Song For The Deaf

Album: Songs For The Deaf (2002)
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  • Queens Of The Stone Age leader Josh Homme wrote this song with the group's bass player, Nick Oliveri, and with Mark Lanegan of the Screaming Trees, who helped out with the Songs For The Deaf album. The album title came first, with the idea that it would be so loud, even the deaf could hear it. Lanegan took that title and wrote the lyric around it, which is rather grim and obtuse:

    No talk will cure
    What's lost, or save what's left
    For the deaf

    According to Oliveri, Lanegan, who died in 2022 after battling COVID, was going for a "deaf, dumb, and blind kind of thing."
  • Mark Lanegan shares the lead vocal on this one with Josh Homme. Unlike most frontmen, Homme likes to get other singers in on the action to mix things up. Lanegan was one of his favorite singers to work with and handled the lead vocals on three other songs from the album: "Song For The Dead," "Hangin' Tree," and "God Is In The Radio."
  • In a Songfacts interview with Nick Oliveri, he talked about how this song came together. "I had the bass line and it inspired from there," he said. "There wasn't any, 'Hey, I've got this song.' We were jamming in the room and I started playing this bass part and Josh liked it and started jamming on it. Then other parts came to me. The jam part in the middle, I wanted the song to be a longer tune because it was the title track.

    Mark and Josh singing together on it really makes it special. I think their two voices together with the falsetto [Josh] and the low [Mark], is a real treat for the ear. It's a nice, eerie kind of sound while being melodic at the same time. I think the song holds up to be the title of the record."
  • Queens Of The Stone Age started playing the song live about a year before it was released. Back in 2001, bands could still road test songs without too much fear of them being recorded and stolen.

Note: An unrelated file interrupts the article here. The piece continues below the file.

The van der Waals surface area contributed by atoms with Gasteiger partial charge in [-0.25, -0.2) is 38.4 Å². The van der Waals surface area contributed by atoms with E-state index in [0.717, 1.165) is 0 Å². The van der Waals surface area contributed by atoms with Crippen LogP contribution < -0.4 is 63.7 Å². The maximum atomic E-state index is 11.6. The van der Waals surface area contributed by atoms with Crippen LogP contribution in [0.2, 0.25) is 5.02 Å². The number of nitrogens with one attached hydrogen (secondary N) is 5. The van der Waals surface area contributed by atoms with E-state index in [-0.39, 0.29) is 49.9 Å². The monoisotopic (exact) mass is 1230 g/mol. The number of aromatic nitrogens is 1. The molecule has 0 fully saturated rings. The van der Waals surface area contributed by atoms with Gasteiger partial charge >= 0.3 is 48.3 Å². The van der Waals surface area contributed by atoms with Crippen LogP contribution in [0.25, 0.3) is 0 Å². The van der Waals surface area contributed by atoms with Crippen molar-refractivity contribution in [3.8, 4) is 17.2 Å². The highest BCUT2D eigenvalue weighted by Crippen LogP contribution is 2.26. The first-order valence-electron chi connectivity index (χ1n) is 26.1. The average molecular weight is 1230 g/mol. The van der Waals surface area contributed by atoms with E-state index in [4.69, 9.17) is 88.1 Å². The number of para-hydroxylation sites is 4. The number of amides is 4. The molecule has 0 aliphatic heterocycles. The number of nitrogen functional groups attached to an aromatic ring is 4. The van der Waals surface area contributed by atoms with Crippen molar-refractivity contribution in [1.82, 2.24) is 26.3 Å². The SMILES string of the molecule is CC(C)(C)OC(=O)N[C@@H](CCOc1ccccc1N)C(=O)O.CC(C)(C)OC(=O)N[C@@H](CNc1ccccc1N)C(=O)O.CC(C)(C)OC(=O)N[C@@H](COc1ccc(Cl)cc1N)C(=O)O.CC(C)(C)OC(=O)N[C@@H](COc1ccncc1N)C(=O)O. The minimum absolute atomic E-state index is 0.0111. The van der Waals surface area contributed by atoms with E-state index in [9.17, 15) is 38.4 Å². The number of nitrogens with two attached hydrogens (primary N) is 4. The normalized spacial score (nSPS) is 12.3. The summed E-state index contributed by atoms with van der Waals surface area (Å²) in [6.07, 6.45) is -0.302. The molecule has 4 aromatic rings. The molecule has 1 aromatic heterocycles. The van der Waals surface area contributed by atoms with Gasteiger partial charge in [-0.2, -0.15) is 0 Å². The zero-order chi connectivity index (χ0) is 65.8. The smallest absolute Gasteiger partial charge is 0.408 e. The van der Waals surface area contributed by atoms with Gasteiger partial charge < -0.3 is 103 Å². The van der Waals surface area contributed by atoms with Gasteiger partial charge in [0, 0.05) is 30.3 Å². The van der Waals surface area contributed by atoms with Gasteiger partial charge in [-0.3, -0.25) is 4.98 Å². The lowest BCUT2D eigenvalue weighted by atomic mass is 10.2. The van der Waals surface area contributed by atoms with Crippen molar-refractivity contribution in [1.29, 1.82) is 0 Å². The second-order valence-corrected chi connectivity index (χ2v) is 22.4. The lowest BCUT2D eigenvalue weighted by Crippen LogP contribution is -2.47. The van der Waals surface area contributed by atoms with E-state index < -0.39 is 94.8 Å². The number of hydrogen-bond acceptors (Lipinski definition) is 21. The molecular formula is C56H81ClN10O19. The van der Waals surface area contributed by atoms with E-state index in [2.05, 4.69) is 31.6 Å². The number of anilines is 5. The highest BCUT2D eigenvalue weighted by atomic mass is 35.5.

• The album has a radio station concept, with breaks between some of the songs where we hear stations tune in and out before landing on a station with some DJ patter. "Song For The Deaf" starts with a female DJ (voiced by Natasha Shneider, who played various instruments on the album) on the station WOMB and ends with a male DJ (voiced by Dave Catching, who played guitar and piano on their previous album, Rated R) on WANT, who signs off, signalling the end of the album. But the album isn't over: after about 30 seconds of silence, a bizarro version of the band's 2000 track "Feel Good Hit Of The Summer" comes on with the lyrics replaced with "ha ha" laughter. This is followed by a hidden track called "Mosquito Song."

    In the digital age, none of this is hidden, but on the CD it made for some interesting and unexpected listening.
  • Dave Grohl did most of the drumming on the Songs For The Deaf album, including on this track. The Foo Fighters frontman couldn't resist the offer to get back on the kit - he was the drummer in Nirvana.


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